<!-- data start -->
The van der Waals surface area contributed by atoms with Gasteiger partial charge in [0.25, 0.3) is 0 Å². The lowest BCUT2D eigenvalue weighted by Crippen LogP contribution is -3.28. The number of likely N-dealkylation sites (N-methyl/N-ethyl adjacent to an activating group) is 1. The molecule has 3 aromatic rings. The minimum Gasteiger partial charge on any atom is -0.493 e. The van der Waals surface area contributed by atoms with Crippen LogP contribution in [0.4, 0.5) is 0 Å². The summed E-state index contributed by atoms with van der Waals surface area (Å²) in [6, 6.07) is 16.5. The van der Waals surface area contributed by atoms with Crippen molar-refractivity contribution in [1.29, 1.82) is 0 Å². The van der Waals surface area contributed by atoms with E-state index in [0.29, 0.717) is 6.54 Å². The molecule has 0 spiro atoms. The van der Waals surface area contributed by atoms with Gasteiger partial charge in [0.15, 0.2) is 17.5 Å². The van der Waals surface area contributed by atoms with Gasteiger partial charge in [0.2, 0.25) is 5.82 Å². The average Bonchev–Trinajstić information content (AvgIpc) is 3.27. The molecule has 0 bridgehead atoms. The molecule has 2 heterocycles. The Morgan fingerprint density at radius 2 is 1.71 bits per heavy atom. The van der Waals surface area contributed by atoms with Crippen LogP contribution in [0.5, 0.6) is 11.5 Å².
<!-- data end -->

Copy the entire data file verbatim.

The van der Waals surface area contributed by atoms with Gasteiger partial charge in [0.25, 0.3) is 0 Å². The lowest BCUT2D eigenvalue weighted by Crippen LogP contribution is -3.28. The number of likely N-dealkylation sites (N-methyl/N-ethyl adjacent to an activating group) is 1. The molecule has 3 aromatic rings. The minimum Gasteiger partial charge on any atom is -0.493 e. The van der Waals surface area contributed by atoms with Crippen LogP contribution in [0.4, 0.5) is 0 Å². The summed E-state index contributed by atoms with van der Waals surface area (Å²) in [6, 6.07) is 16.5. The van der Waals surface area contributed by atoms with Crippen molar-refractivity contribution in [1.29, 1.82) is 0 Å². The van der Waals surface area contributed by atoms with E-state index in [0.29, 0.717) is 6.54 Å². The molecule has 0 spiro atoms. The van der Waals surface area contributed by atoms with Gasteiger partial charge in [0.15, 0.2) is 17.5 Å². The van der Waals surface area contributed by atoms with Gasteiger partial charge in [0.2, 0.25) is 5.82 Å². The average Bonchev–Trinajstić information content (AvgIpc) is 3.27. The molecule has 0 bridgehead atoms. The molecule has 2 heterocycles. The Morgan fingerprint density at radius 2 is 1.71 bits per heavy atom. The van der Waals surface area contributed by atoms with Crippen LogP contribution in [0.5, 0.6) is 11.5 Å².